I asked Mike about his tattoo partly out of curiosity but primarily from an instinct of self-preservation. He was helping his cousin jumpstart a car in the middle of our street in Long Beach, California, where I was involved in planting a church. As he worked, I observed a tattoo of a large knife that covered his entire forearm. I don’t remember how I formed the question, but my relief was palpable when he uttered the words, “It’s a chef’s knife. I’m the Urban Chef!” A simple question about a tattoo opened the door to a conversation about training urban youth, which led to a Bible study, which led, eventually, to Chef Mike choosing to follow Jesus, the one who prepared a meal for a crowd with five loaves and two fish.
I recalled this story while reading an example from Good News for Change: How to Talk to Anyone about Jesus, by Matt Mikalatos. At the end of chapter 11, Mikalatos writes, “Every time you see a tattoo this week, ask the person, ‘Why is that significant to you?’ It’s one of the greatest entrances to deep conversation that I know.” In two short sentences, Mikalatos offers a key insight that I had intuited but never fully articulated: If we want to reach people with the gospel, we need to figure out what matters to them most.
Mikalatos argues that our ability to communicate the gospel has been clouded by Christian jargon unintelligible to the non-religious world, a desire to win arguments, and an overwhelming fear that we won’t get the “facts” right. He reminds us, instead, that “evangelism is, first and foremost, us participating with the Holy Spirit to tell people about God and his love for them and to invite them into deeper relationship with God.” We don’t need seminary training or expertise to be witnesses. “It requires only that you share what you have seen and heard and experienced with Jesus.”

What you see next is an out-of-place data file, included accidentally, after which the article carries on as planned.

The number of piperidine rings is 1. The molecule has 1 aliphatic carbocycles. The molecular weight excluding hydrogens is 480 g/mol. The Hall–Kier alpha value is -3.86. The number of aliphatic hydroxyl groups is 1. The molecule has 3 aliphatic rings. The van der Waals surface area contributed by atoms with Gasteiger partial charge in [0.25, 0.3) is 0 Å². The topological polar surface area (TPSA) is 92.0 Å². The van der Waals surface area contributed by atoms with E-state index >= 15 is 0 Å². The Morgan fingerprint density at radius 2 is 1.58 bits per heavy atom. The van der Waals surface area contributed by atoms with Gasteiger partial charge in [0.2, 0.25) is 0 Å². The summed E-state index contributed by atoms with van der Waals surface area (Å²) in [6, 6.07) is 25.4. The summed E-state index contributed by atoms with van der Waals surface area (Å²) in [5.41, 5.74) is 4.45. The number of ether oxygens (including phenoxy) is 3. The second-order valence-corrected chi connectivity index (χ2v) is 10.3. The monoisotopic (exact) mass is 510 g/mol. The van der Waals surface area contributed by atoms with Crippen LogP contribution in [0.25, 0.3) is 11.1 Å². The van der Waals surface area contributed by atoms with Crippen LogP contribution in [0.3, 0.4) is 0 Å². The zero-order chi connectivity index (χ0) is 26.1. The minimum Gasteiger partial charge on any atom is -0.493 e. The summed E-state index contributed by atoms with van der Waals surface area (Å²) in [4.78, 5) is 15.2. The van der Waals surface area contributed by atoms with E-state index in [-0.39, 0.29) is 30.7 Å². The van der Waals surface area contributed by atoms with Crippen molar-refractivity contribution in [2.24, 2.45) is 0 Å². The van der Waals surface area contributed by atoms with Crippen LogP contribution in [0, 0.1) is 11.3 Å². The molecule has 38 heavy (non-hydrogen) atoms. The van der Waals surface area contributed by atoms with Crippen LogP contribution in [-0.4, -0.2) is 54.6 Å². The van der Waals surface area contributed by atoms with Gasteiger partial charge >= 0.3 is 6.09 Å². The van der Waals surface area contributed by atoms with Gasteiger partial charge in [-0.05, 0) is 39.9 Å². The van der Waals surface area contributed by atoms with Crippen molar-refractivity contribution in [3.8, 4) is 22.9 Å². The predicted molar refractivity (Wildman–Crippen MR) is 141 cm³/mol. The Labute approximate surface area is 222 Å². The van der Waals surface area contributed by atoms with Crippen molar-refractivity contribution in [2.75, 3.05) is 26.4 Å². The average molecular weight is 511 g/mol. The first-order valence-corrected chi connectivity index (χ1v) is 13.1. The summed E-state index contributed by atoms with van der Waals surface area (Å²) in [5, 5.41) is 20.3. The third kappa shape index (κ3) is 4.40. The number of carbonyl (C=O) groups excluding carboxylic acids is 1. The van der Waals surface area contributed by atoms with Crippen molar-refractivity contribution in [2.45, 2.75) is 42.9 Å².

A Treasure Trove of Stories
The greatest strength of Good News for a Change lies in its numerous engaging stories, amplified by the author’s sense of humor. Mikalatos’s years of experience as a missionary and Cru leader in Portland, Oregon, have resulted in a treasure trove of great anecdotes. Throughout the book, readers will meet Chelsea (an atheist), a college student advertising himself as “most Buddhist person I know,” Percival the Satanist, and even Mikalatos’s alter ego, “Dr. Love.”
There are provocative chapter titles like “The Gospel According to Buddha” and “The Gospel According to Twilight Sparkle.” How can the gospel have anything to do with the Buddha, much less Twilight Sparkle and “Bronies” (adult men who enjoy the cartoon My Little Pony)? The goal in these chapters is showing the need for “translating” the gospel message in ways that resonate with the hearer. Most importantly, people must hear the good news in their “heart language.” As Mikalatos observes, “One of the most beautiful things about people coming to know Jesus is watching new believers internalize the good news in their own cultural context.”
At one point, Mikalatos bemoans the fact that he was unable to include charts on communication theory. Nonetheless, he describes the ways in which cultural assumptions, insider jargon, mistranslation, and other forms of “noise” distort the message we hope to deliver. Yet he reassures us that the Holy Spirit can bring clarity even when we falter.
Mikalatos also includes an important chapter on dealing with “haters.” Rather than engaging in direct assault against falsehoods and defamations, he suggests relying on five key words: “Tell me more about that.” These words can help us listen to people and understand their issues with the church and Christians, which paves the way for deeper conversations. Rather than preparing for arguments, we can be loving friends who speak biblical truth once we have become genuine listeners.
Emphasis on Scripture
Good News for a Change explores familiar biblical territory for evangelists, such as the story of Nicodemus (John 3), the woman at the well (John 4), and Peter and John in Jerusalem (Acts 3:1–10). This is important ground to cover because sharing the Good News is less a matter of skill in communication than of cultivating a mindset that God is already at work. For believers who lack obvious gifts of evangelism, there must be a deeper emphasis on theology. If we do not see God clearly—if we miss the work of the Holy Spirit in the pages of Scripture—we will be unable to recognize his presence in our daily lives.